Internet Data: Expanding At An Accelerating RateCurrently, the internet accesses around 16 zettabytes of data and is growing at a rate of 70 terabytes per second. However, data is often leaked out and it’s hard to estimate how much of it goes offline — meaning it is effectively ‘lost’ forever. Massive efforts are currently underway to preserve what we can, but it seems inconceivable that we can pick through everything and preserve what’s most important. Even worse, magnetic media has a lifespan of only three to five years — which means it needs to copied and verified to avoid data degradation. There’s also the problem of software preservation. The internet is rotting, along with our data. Although nonprofits like The Internet Archive do good work in snapshotting web pages on an ongoing basis, pages make up only 0.0003 percent of the total internet.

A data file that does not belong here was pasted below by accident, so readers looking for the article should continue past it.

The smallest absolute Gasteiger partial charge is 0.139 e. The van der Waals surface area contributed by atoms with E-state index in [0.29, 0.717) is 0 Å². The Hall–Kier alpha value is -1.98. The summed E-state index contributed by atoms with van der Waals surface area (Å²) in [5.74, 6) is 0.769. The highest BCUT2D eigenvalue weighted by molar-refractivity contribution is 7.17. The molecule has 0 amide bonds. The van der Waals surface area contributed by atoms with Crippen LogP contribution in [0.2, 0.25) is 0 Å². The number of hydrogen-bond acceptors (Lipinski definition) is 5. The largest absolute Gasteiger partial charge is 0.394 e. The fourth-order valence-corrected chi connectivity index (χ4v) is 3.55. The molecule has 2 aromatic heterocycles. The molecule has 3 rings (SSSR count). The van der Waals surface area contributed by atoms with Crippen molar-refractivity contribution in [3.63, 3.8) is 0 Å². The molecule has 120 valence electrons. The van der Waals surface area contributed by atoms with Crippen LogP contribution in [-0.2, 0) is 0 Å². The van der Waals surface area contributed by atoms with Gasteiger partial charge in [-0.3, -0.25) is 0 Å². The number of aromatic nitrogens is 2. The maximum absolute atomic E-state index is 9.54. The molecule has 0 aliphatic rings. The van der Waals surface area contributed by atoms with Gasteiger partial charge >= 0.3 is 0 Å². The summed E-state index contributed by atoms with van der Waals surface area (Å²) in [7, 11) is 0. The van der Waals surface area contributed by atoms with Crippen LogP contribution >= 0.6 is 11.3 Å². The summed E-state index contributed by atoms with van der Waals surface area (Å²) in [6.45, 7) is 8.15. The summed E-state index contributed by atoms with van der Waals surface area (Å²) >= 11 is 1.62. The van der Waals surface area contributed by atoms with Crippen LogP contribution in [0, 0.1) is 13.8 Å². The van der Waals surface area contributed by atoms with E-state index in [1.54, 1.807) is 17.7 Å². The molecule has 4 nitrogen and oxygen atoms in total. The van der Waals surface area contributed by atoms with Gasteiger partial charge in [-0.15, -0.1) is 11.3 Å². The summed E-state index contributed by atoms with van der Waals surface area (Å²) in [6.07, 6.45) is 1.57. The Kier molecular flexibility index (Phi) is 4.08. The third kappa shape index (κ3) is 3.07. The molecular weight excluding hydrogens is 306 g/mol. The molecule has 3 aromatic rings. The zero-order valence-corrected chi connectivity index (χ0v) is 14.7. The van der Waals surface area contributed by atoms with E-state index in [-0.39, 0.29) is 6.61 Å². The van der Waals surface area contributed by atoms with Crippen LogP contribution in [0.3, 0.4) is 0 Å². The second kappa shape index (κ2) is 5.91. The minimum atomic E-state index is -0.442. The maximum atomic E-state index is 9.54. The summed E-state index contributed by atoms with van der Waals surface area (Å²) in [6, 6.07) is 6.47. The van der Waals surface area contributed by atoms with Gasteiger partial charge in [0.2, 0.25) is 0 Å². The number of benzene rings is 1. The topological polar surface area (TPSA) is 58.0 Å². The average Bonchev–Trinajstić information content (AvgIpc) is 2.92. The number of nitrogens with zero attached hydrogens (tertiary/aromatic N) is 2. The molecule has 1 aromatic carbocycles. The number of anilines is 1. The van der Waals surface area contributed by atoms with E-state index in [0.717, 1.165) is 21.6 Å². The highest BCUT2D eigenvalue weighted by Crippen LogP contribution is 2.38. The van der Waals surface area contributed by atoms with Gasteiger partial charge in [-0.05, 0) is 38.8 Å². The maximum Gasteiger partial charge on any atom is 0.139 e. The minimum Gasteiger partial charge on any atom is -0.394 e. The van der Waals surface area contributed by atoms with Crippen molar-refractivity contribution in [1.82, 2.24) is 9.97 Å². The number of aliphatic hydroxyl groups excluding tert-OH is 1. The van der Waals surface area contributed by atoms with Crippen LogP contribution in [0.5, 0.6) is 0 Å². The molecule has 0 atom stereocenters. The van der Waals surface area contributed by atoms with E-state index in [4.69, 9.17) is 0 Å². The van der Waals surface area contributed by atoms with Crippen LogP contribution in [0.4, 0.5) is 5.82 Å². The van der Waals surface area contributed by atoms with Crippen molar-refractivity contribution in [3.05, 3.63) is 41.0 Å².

Blockchain Technology: Internet Archive?We are losing our data — but is there an alternative? Blockchain technology provides us with digital architecture for a distributed ledger system. Although we likely won’t be able to preserve all of the internet’s data with blockchain, we can more securely store what is important. In fact, as librarians and archivists probably already know, cryptographic-based decentralized ledgers are the perfect vehicle for data authentication and storage. Perhaps it may be possible to imagine multiple archival blockchains acting as the data reserve for internet history in the future. However, we’re a long ways away from such a vision. Regardless, the promise of emerging technologies clearly proves that the current disappearance of data might not be a permanent defect but, instead, a temporary limitation of our modern internet infrastructure. Do you believe blockchain technology can help preserve the internet’s data? Let us know your thoughts below.
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